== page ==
Good afternoon everyone,
PBF’s Delaware City Refining Co. operation is often portrayed by a member of the legacy media as a lawless polluter.
PBF, like any refiner, has its share of scrapes with critics and the natural resources department After all, refining oil is a tough business. Far too few of us in the media or elsewhere have anyunderstanding of what it takes to make the things we take for granted in daily life.
A different picture of the refinery emerged in a story over the weekend from the Wall Street Journal(paywall).
Delaware City is leading the charge for clean fuels that will cut pollution. Despite skepticism from the currentadministration, clean fuels are slated to be used on ships that now account a significant amount of emissions.
The centerpiece project of the clean fuels project is a $100 million hydrogen plant to be operated by Europe-based Linde.
It follows PBF opting against a more expensive fuels project as it coped with the ups and downs of the refining business. Instead, it spent $100 million or so on a rail terminal for crude oil from North Dakota and Canada.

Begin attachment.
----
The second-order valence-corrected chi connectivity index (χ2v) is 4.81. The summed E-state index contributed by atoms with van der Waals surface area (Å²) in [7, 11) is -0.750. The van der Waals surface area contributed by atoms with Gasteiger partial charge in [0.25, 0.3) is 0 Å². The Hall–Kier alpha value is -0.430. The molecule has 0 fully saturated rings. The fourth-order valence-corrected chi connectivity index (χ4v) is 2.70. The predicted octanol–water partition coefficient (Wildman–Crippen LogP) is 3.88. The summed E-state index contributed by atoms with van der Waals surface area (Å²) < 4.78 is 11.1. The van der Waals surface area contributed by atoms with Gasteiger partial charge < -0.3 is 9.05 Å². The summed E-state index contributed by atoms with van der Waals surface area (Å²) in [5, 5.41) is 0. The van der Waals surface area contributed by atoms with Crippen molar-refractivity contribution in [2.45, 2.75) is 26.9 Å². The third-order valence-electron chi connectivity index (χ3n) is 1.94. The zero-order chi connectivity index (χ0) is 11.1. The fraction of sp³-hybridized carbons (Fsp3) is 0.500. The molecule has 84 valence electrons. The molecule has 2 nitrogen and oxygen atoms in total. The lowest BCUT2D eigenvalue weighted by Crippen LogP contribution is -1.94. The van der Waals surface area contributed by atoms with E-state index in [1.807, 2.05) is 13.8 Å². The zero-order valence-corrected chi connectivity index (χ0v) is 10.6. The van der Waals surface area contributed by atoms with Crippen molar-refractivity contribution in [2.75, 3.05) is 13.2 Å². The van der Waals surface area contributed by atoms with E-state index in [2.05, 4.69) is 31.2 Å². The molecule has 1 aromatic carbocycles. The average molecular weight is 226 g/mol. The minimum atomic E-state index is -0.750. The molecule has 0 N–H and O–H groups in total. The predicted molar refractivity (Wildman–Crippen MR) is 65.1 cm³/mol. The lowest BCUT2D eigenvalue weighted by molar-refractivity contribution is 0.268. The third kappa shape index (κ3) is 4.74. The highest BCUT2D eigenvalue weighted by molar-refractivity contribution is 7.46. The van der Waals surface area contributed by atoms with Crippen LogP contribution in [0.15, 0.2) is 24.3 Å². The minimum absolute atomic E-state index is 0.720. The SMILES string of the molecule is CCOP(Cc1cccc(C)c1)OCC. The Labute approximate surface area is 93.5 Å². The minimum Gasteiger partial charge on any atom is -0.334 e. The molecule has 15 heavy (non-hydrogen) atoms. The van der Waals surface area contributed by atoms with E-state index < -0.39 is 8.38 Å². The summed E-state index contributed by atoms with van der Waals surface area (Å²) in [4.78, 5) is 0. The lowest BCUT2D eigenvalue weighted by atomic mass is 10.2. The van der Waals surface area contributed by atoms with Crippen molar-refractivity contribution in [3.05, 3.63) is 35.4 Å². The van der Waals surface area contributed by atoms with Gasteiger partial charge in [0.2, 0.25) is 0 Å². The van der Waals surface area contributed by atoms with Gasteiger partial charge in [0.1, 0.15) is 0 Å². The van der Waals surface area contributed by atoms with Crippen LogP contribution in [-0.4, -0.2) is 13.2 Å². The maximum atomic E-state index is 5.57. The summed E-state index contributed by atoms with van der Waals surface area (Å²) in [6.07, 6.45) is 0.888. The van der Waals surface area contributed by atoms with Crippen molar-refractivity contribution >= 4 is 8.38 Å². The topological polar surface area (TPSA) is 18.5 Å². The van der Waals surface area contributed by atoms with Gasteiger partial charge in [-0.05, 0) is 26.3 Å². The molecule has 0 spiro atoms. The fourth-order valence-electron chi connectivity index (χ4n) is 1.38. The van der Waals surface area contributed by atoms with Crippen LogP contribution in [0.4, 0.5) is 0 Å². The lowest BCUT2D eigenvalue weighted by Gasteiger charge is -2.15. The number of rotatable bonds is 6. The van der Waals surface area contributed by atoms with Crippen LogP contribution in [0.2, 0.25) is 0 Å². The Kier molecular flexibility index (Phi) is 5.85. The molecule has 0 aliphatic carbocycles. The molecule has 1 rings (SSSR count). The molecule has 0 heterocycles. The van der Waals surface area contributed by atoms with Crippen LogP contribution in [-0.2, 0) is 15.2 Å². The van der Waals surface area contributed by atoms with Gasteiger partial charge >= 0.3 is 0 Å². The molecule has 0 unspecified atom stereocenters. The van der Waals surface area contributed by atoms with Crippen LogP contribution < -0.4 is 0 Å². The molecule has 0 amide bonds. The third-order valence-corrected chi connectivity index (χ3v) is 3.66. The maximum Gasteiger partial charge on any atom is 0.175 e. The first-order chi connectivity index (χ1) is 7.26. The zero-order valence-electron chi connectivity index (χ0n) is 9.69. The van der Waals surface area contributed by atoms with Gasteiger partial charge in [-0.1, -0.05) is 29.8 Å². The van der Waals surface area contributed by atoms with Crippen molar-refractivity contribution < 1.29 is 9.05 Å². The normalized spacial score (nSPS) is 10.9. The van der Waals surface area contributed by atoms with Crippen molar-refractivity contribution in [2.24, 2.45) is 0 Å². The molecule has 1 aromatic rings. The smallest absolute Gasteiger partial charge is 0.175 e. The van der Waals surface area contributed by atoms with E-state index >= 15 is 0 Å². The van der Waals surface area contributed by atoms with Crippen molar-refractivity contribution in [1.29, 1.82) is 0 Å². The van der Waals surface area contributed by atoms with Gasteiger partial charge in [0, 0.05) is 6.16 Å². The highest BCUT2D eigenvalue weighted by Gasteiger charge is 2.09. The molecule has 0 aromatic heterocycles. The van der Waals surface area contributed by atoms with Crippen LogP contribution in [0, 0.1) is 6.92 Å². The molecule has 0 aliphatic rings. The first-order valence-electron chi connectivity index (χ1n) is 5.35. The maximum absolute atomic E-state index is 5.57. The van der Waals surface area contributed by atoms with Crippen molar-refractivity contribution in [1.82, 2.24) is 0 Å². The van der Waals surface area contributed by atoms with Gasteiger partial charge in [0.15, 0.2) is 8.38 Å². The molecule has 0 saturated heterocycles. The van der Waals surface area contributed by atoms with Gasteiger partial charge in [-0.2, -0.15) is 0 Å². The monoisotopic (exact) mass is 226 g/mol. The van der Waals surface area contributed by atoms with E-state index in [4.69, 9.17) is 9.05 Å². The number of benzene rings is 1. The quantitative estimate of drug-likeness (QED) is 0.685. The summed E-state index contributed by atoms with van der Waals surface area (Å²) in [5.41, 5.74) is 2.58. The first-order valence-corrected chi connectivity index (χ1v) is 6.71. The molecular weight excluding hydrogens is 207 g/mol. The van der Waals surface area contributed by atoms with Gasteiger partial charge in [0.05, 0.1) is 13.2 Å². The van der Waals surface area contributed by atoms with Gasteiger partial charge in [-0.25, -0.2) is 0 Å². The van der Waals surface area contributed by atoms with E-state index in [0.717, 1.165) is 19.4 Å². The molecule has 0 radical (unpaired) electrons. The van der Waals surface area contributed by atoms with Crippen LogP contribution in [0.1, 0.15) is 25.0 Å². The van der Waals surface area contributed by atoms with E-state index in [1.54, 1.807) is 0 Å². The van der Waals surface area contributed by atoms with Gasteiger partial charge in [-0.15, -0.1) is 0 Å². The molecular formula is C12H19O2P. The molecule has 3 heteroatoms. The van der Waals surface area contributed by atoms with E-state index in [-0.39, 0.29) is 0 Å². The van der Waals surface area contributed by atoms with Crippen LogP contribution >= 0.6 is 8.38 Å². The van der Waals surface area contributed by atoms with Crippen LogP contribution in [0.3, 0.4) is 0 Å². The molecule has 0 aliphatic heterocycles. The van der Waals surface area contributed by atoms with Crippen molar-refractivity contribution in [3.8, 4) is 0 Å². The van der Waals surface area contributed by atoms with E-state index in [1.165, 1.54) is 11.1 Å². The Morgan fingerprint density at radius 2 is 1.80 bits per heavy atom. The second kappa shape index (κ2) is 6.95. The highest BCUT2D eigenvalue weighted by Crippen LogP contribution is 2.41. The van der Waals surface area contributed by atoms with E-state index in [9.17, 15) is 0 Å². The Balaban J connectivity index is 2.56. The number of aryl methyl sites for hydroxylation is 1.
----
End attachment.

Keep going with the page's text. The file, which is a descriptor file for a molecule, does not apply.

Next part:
Fast-track construction of the hydrogen plant is providing a boost to the Delaware economy and adds further assurances that the refinery will stick around after being on the verge of demolition a decade ago.
To its credit, the Delaware City refinery continues to make progress in reducing emissions, despite the claims of critics
None of this will satisfy the eco-fringe that does not have a problem with the loss of hundreds of higher-paying blue collar jobs. Add in construction projections that are continuous in the refining business and the number is upwards of 1,000.
The shift to an economy that relies less on diesel fuel and gasoline is underway. But it won’t happentomorrow and the transition will require cleaner fuels.
The investments in the Delaware City means the First State will be part of the future, rather than the past, which would have led to an encounter with the wrecking ball.
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